According to other more detailed features of the present invention, the igniter comprises a voltage multiplier having at least one charge-pump capacitor and a storage capacitor. During a charge interval, the charge-pump capacitor is charged. During a discharge interval following the charge interval, the charge-pump capacitor is discharged into the storage capacitor at a rate that corresponds to the first switching frequency. A pulse generator is responsive to the accumulated voltage level across the storage capacitor for generating a pulse. A high voltage transformer transforms the pulse from a primary winding to a secondary winding for igniting the lamp. After ignition, the discharge lamp is powered by the switching power inverter, which operates at the second switching frequency. Preferably, the capacitance of the storage capacitor larger than the at least one charge-pump capacitor. According to one embodiment, a diode across a charge-pump capacitor prevent its voltage from going negative, thereby speeding up energy storage in the storage capacitor.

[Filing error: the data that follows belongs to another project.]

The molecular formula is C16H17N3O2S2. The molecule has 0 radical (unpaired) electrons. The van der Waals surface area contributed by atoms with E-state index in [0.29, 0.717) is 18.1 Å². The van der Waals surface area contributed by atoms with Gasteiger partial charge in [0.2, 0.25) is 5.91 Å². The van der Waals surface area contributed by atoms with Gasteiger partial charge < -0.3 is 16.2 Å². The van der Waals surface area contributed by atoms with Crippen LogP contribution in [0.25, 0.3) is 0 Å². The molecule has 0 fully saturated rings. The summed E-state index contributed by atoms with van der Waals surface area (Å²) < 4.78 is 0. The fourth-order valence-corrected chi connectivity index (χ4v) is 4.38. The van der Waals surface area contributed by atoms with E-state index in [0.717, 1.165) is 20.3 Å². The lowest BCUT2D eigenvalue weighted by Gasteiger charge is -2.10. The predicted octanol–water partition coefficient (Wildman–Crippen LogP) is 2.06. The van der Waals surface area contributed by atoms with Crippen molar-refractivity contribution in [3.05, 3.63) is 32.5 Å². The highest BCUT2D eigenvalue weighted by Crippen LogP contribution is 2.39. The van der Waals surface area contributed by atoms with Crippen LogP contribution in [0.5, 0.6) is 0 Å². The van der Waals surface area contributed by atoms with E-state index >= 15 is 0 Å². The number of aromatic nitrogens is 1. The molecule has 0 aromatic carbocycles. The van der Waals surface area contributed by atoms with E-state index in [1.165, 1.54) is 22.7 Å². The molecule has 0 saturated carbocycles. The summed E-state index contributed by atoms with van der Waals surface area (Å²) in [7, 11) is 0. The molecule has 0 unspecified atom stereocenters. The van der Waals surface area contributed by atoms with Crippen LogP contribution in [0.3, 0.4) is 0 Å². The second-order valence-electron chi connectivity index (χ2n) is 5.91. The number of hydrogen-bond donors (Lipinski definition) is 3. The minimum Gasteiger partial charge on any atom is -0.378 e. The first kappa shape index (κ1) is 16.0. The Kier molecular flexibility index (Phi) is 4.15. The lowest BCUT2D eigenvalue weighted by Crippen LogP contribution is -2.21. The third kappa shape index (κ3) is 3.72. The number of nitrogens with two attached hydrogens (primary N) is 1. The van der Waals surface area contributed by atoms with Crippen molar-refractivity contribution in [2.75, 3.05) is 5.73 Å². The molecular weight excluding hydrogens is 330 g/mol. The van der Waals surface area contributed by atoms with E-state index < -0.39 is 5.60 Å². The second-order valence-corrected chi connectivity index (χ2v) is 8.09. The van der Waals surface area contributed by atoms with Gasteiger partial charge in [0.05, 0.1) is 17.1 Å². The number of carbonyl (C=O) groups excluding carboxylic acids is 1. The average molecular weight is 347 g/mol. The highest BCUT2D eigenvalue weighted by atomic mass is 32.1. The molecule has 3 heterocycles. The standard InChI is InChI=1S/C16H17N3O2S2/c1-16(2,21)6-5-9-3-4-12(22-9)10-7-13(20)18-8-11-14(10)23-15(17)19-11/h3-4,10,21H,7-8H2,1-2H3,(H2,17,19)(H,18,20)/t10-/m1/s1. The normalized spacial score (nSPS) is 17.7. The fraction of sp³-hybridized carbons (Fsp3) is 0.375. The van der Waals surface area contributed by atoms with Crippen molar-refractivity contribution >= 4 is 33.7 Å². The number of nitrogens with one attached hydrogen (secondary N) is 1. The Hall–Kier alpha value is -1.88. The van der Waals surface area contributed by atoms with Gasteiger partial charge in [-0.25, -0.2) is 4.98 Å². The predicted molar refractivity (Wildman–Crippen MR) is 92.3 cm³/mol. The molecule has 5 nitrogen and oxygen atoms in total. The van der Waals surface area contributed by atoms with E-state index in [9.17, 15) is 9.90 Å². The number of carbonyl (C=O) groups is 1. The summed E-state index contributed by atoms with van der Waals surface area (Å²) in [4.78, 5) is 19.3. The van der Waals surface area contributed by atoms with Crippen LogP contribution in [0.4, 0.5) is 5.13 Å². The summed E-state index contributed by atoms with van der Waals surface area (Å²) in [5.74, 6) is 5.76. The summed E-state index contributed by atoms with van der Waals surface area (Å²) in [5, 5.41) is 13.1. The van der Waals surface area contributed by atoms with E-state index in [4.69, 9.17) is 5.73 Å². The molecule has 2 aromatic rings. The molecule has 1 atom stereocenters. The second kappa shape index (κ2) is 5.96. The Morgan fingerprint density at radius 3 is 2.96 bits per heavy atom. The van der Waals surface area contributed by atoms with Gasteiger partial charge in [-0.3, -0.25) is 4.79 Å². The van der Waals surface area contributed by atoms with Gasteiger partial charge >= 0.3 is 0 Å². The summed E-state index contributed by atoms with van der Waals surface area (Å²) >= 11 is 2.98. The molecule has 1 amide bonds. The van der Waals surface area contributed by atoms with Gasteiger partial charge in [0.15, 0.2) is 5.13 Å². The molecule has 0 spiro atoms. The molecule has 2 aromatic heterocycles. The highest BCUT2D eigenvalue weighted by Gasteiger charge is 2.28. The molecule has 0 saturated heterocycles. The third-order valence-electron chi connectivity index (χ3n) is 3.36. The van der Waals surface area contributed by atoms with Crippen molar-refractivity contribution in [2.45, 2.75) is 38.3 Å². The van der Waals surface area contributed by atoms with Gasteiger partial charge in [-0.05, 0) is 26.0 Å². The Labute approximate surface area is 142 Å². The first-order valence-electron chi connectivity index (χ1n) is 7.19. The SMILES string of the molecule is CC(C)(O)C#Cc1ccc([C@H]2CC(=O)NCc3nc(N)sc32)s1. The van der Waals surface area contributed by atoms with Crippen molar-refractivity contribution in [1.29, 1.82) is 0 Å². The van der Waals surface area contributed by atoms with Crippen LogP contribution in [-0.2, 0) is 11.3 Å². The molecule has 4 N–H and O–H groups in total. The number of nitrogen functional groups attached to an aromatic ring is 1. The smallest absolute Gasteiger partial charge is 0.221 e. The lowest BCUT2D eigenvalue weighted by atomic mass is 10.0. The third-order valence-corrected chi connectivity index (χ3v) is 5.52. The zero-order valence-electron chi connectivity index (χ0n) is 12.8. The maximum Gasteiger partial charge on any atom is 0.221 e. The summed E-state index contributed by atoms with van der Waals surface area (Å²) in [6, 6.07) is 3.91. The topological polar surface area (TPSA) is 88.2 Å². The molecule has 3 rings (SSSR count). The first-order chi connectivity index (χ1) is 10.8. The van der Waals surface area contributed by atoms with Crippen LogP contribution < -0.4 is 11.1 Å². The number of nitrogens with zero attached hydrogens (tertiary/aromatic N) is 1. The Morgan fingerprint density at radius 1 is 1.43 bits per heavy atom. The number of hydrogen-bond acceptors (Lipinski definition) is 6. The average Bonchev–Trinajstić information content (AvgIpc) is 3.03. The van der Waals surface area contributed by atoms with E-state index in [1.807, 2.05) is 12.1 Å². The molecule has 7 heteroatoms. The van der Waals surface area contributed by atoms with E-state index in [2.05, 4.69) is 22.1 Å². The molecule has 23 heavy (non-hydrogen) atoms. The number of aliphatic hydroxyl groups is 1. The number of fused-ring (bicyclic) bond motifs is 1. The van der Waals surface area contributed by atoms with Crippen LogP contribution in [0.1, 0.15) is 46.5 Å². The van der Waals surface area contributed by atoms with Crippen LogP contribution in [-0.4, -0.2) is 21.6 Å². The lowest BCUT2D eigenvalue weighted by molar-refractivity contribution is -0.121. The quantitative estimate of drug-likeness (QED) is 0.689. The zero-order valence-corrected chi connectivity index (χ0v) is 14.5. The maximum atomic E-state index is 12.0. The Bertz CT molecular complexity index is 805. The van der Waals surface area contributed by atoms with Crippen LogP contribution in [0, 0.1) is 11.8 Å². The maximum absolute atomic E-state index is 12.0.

BRIEF DESCRIPTION OF THE DRAWINGS

FIGS. 1-4 shows various types of prior art ballasts.

FIG. 5 shows a ballast according to one exemplary embodiment of the present invention.

FIGS. 6( a)-(b) and 7(a)-(b) show simulated igniter waveforms for the ballast of FIG. 5 operating at different exemplary switching frequencies.

FIG. 8 shows a ballast according to another exemplary embodiment of the present invention.

FIGS. 9( a)-(b) show simulated waveforms for the ballast of FIG. 8 operating at an exemplary switching frequency.

FIG. 10 shows an exemplary igniter having a voltage tripler for a ballast according to the present invention.

FIG. 11 shows an exemplary igniter having a voltage quadrupler for a ballast according to the present invention.

FIG. 12 shows waveforms for the voltage quadrupler shown in FIG. 11 operating at an exemplary switching frequency.

FIG. 13 shows an exemplary igniter having an n-stage voltage multiplier for a ballast circuit according to the present invention.

FIG. 14 shows another configuration for the igniter shown in FIG. 13.

DETAILED DESCRIPTION OF THE INVENTION